Elsewhere in Italy, Sestriere (50/40cm) is another good bet, despite it missing out entirely on the latest Alpine snowfall.
Further east, however, resorts are more reliant on artificial snow. The Super Dolomiti ski area (40cm upper base) saw a dusting of snow this morning, but the 900km+ of pistes open here are still mostly down to man-made efforts.
Off-piste opportunities in Italy remain relatively limited and mostly confined to the western Italian Alps. 

Most Swiss ski resorts have seen fresh snow from the latest storm, with significant fresh snow in the north and east, but more modest amounts in the south-west.
Laax (20/90cm) and Klosters (20/75cm) are among the resorts that have benefitted most with at least 40cm of new snow. Wengen/Mürren (10/40cm) have also done quite well with around 20-30cm of new snow but, in the far west and south-west, Zermatt (0/110cm) and Verbier (20/80cm) missed the heaviest falls and saw more like 5-12cm.
Generally speaking, on-piste skiing is steadily improving in most areas in Switzerland. However, off-piste opportunities remain limited, not least because there is still no real base at medium and low altitudes. 

Rest of Europe
In Bulgaria, conditions are improving in Bansko (40/70cm) with 20cm of new snow today and more in the forecast.
The Pyrenees are still struggling though, with skiing mostly confined to high altitude pistes. Andorra’s Soldeu has 20/40cm of settled snow depending on altitude, while Spain’s Baqueira Beret has 10/30cm.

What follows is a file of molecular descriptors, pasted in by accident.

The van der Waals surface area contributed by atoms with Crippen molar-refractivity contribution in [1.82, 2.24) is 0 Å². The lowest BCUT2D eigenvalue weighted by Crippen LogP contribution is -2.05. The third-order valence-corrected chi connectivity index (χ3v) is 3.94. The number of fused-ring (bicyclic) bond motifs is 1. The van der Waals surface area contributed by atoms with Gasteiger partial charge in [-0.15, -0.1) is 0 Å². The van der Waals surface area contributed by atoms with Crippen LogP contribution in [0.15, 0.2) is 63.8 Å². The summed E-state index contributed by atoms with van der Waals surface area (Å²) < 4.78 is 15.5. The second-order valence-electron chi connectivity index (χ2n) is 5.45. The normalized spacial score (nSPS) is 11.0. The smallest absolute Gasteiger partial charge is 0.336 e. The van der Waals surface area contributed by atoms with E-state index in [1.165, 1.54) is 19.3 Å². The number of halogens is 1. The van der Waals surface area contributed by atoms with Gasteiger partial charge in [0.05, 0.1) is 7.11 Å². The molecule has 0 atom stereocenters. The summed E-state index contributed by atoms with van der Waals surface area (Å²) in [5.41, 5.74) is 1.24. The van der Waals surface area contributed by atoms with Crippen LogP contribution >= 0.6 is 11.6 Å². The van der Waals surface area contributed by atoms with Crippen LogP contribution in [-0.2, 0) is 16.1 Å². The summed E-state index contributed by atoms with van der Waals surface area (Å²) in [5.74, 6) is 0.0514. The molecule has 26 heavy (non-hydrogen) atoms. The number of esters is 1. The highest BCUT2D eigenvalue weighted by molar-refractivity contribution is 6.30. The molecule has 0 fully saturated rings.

Most Scandinavian resorts are in reasonable shape, though it has been very cold recently, especially in Finland where Ruka has an upper base of 45cm.
Scottish ski resorts are currently closed due to insufficient snow, though some limited skiing was possible earlier in the week. 

Excellent snow conditions in Whistler now. Photo:

In the US all eyes are on California right now as one of the biggest storm cycles in years gets underway. Mammoth has seen around 80cm of new snow this week with another 3 metres or more possible at altitude in the next 7 days. However, with warmer air in the mix, rain is possible at times at resort level.
Elsewhere in the western US, most Colorado, Wyoming and Utah resorts are offering fantastic skiing conditions with lots of fresh snow and plenty to come over the coming days. Alta now has a 187cm mid-mountain base, while Jackson Hole has a 223cm upper base, and Crested Butte a 154cm mid-mountain base. 

Whistler (190cm mid-mountain base) hasn’t seen a huge amount of snow in the last few days but snow conditions remain excellent by most standards.
Further east there is also some excellent skiing to be found in the Banff/Lake Louise area (90/145cm), and in both Sun Peaks (104/137cm) and Revelstoke (181cm mid-mountain). 

Next full snow report will be on Thursday 12 January 2017, but see Today in the Alps on for regular updates